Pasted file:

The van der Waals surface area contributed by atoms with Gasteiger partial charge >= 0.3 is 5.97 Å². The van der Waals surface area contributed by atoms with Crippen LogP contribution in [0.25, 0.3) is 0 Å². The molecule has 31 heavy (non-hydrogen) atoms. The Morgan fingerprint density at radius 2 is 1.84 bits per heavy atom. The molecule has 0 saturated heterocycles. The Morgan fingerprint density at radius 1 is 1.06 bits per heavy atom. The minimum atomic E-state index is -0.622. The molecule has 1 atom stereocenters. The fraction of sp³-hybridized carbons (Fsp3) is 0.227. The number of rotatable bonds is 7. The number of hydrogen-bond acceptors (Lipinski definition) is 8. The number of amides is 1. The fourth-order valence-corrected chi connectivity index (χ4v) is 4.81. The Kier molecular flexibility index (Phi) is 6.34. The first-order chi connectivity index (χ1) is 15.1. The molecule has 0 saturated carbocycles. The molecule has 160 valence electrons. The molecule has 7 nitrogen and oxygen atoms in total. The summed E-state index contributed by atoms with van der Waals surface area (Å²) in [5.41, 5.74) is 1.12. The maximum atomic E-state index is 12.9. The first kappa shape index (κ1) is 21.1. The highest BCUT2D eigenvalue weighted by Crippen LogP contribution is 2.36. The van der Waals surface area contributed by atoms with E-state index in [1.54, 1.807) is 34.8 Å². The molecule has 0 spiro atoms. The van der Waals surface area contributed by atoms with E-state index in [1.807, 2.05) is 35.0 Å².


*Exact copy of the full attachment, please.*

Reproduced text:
The van der Waals surface area contributed by atoms with Gasteiger partial charge >= 0.3 is 5.97 Å². The van der Waals surface area contributed by atoms with Crippen LogP contribution in [0.25, 0.3) is 0 Å². The molecule has 31 heavy (non-hydrogen) atoms. The Morgan fingerprint density at radius 2 is 1.84 bits per heavy atom. The molecule has 0 saturated heterocycles. The Morgan fingerprint density at radius 1 is 1.06 bits per heavy atom. The minimum atomic E-state index is -0.622. The molecule has 1 atom stereocenters. The fraction of sp³-hybridized carbons (Fsp3) is 0.227. The number of rotatable bonds is 7. The number of hydrogen-bond acceptors (Lipinski definition) is 8. The number of amides is 1. The fourth-order valence-corrected chi connectivity index (χ4v) is 4.81. The Kier molecular flexibility index (Phi) is 6.34. The first-order chi connectivity index (χ1) is 15.1. The molecule has 0 saturated carbocycles. The molecule has 160 valence electrons. The molecule has 7 nitrogen and oxygen atoms in total. The summed E-state index contributed by atoms with van der Waals surface area (Å²) in [5.41, 5.74) is 1.12. The maximum atomic E-state index is 12.9. The first kappa shape index (κ1) is 21.1. The highest BCUT2D eigenvalue weighted by Crippen LogP contribution is 2.36. The van der Waals surface area contributed by atoms with E-state index in [1.54, 1.807) is 34.8 Å². The molecule has 0 spiro atoms. The van der Waals surface area contributed by atoms with E-state index in [1.807, 2.05) is 35.0 Å².